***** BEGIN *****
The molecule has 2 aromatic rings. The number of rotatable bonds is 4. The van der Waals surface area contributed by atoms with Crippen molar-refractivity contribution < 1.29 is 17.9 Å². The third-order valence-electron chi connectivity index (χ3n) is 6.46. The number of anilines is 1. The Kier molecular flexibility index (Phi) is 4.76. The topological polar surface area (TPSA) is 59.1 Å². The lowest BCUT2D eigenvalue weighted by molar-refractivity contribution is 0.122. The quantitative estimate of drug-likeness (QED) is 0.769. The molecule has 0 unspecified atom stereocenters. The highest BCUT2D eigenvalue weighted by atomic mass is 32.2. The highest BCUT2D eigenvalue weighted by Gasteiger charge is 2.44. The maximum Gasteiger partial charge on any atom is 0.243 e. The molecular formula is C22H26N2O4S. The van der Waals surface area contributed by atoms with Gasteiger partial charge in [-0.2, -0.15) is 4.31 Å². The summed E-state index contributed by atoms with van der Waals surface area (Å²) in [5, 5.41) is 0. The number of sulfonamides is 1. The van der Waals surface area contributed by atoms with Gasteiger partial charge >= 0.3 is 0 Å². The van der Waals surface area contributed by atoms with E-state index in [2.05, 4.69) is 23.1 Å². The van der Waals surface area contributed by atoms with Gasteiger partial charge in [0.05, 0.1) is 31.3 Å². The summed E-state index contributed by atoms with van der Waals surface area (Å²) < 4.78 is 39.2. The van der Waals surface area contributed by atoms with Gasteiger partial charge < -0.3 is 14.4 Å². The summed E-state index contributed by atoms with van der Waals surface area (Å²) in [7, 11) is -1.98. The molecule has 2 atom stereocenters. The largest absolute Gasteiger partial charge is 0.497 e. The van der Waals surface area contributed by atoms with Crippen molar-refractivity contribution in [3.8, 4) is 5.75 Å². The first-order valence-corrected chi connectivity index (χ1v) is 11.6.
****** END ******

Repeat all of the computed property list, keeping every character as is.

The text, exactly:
The molecule has 2 aromatic rings. The number of rotatable bonds is 4. The van der Waals surface area contributed by atoms with Crippen molar-refractivity contribution < 1.29 is 17.9 Å². The third-order valence-electron chi connectivity index (χ3n) is 6.46. The number of anilines is 1. The Kier molecular flexibility index (Phi) is 4.76. The topological polar surface area (TPSA) is 59.1 Å². The lowest BCUT2D eigenvalue weighted by molar-refractivity contribution is 0.122. The quantitative estimate of drug-likeness (QED) is 0.769. The molecule has 0 unspecified atom stereocenters. The highest BCUT2D eigenvalue weighted by atomic mass is 32.2. The highest BCUT2D eigenvalue weighted by Gasteiger charge is 2.44. The maximum Gasteiger partial charge on any atom is 0.243 e. The molecular formula is C22H26N2O4S. The van der Waals surface area contributed by atoms with Gasteiger partial charge in [-0.2, -0.15) is 4.31 Å². The summed E-state index contributed by atoms with van der Waals surface area (Å²) in [5, 5.41) is 0. The number of sulfonamides is 1. The van der Waals surface area contributed by atoms with Gasteiger partial charge >= 0.3 is 0 Å². The van der Waals surface area contributed by atoms with E-state index in [2.05, 4.69) is 23.1 Å². The van der Waals surface area contributed by atoms with Gasteiger partial charge in [0.05, 0.1) is 31.3 Å². The summed E-state index contributed by atoms with van der Waals surface area (Å²) < 4.78 is 39.2. The van der Waals surface area contributed by atoms with Gasteiger partial charge < -0.3 is 14.4 Å². The summed E-state index contributed by atoms with van der Waals surface area (Å²) in [7, 11) is -1.98. The molecule has 2 atom stereocenters. The largest absolute Gasteiger partial charge is 0.497 e. The van der Waals surface area contributed by atoms with Crippen molar-refractivity contribution in [3.8, 4) is 5.75 Å². The first-order valence-corrected chi connectivity index (χ1v) is 11.6.